Where to Go Next in Philadelphia | November 2002
Best New Restaurants
Alma de Cuba This is Cuba as it might look in a prosperous, post-Fidel era. The glowing red bar and wall- projected photos of la vida in Havana set the tone. The Nuevo Latino foodsugarcane-skewered tuna, rum-cured smoked marlin served in small taco shells made of malanga, a root vegetablecomes courtesy of New York superchef Douglas Rodriguez, who teams up with Stephen Starr, one of the city's most prolific restaurateurs (1623 Walnut St.; 215-988-1799).
Morimoto The pyrotechnic cuisine of Masaharu Morimoto gets the theatrical setting it deserves from hotshot designer Karim Rashid. With his first restaurant project, Rashid goes for a dazzling effect: wavy walls, an undulating ceiling. In partnership with, yes, Stephen Starr, Morimoto lives up to his pedigree as an exIron Chef and Nobu acolyte, with such New Japanese combinations as 10-hour-braised pork belly with hot rice porridge, an addictive rock-shrimp tempura with a red chilemiso aioli, and Nobu-inspired oil-seared sashimi (723 Chestnut St.; 215-413-9070).
Pif The menu really is market-driven at this cozy BYO in South Philly, just steps from the open-air Italian Market, where fast-talking greengrocers and fishmongers warm their hands over trash-can fires. The small menu changes daily, and the perfectly executed bistro classicsfrog's legs, duck breast with friséehave made a cult destination of chef-owner David Ansill's spare but charming spot (1009 S. 8th St.; 215-625-2923).
Pigalle For years, the homesteading artists and adventurous young professionals in edgy, industrial Northern Liberties have been waiting for it to fulfill its destiny as the Next Big Neighborhood. The area moves another step closer with Pigalle, its first fine-dining restaurant. Chef Stuart Pellegrino, whose stellar pedigree includes cooking stints at top Philadelphia restaurants Opus 251, Rouge and Susanna Foo, presents a menu of contemporary, seasonally inspired bistro creations (702704 N. 2nd St.; 215-627-7772).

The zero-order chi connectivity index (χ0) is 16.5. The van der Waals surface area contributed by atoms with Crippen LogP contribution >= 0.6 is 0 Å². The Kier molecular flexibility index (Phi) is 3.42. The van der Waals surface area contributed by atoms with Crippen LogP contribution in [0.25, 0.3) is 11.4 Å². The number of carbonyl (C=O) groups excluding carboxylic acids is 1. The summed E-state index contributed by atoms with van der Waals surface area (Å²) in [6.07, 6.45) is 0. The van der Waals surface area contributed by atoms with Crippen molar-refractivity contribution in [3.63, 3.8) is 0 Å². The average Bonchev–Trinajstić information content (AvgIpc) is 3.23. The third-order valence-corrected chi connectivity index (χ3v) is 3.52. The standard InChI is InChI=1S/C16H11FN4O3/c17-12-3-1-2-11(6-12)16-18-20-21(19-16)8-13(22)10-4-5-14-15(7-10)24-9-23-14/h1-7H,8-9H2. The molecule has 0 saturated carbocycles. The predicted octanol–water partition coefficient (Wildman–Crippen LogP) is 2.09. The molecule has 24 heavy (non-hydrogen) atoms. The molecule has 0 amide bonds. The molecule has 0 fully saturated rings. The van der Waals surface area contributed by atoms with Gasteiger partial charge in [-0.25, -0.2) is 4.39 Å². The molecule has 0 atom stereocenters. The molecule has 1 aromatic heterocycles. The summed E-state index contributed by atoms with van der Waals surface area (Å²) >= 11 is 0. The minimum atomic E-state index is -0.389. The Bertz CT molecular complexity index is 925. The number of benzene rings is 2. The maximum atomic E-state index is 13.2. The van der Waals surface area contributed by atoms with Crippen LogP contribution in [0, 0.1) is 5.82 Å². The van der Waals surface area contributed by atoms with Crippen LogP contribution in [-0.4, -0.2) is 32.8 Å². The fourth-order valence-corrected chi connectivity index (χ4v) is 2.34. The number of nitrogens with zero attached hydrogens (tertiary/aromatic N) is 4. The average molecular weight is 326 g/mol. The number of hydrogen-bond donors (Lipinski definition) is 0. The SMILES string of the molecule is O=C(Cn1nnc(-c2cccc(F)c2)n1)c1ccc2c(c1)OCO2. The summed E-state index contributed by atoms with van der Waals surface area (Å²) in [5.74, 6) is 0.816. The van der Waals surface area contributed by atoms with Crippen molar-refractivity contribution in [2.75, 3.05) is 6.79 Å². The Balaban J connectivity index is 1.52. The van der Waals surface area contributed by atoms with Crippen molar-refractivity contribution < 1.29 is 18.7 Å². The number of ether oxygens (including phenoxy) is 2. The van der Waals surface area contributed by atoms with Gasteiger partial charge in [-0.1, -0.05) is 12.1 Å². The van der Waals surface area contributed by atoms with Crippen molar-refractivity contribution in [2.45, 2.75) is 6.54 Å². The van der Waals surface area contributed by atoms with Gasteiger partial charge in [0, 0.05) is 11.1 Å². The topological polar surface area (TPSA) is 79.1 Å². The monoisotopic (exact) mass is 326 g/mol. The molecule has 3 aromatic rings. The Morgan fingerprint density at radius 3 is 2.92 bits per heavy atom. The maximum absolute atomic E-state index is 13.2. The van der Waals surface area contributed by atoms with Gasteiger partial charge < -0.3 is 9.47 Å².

Jones A comfort-food menu may sound a bit humdrum for a Stephen Starr venue, but skilled chef Adam Delosso elevates stalwarts like fried chicken with waffles and brisket with root vegetables. Set in a campy, '50s-modern dining room that could have been designed for the Brady Bunch, Jones marks a retro turn for the normally futuristic Starr (700 Chestnut St.; 215-223-5663).
Liveliest Bar Scene
Lounge 20 In keeping with the sleek, ebonized look of Twenty Manning, her Rittenhouse Square New American restaurant, owner Audrey Claire Taichman has just retooled a back corner of the space into a sophisticated lounge with upholstered cubes and canoodle-friendly banquettes (261 S. 20th St.; 215-731-0900).
Trust At this funky new downtown restaurant, cofounded by Guillermo Pernot (an F&W Best New Chef 1998), the convivial round bar is the star attraction. Pass around chef Matthew Spector's flavorful tapas, like gambas ajillo and bacalao croquettes, and choose from among the 18 beers on tap (121127 S. 13th St.; 215-629-1300).
Too Soon To Review
Salt A few months spent in Le Bec-Fin's kitchen, taking pictures for Georges Perrier's cookbook, inspired photographer David Fields to open a restaurant. With its refined French menu, Salt is off to a promising start. Scallops with salsify in lobstersea urchin sauce and striped bass with pig's-trotter ravioli are among chef Vernon Morales's offerings (253 S. 20th St.; 215-545-1990).
Lacroix at The Rittenhouse Less than a year after Jean-Marie Lacroix retired as chef at The Fountain in the Four Seasons Hotel, he's back in the kitchen, energized by the chance to create his own restaurant. This time it's at rival hotel The Rittenhouse, where Lacroix's haute menu includes a chilled picholine-olive soup and a skate-wing "T-bone" (210 W. Rittenhouse Sq.; 215-790-2533).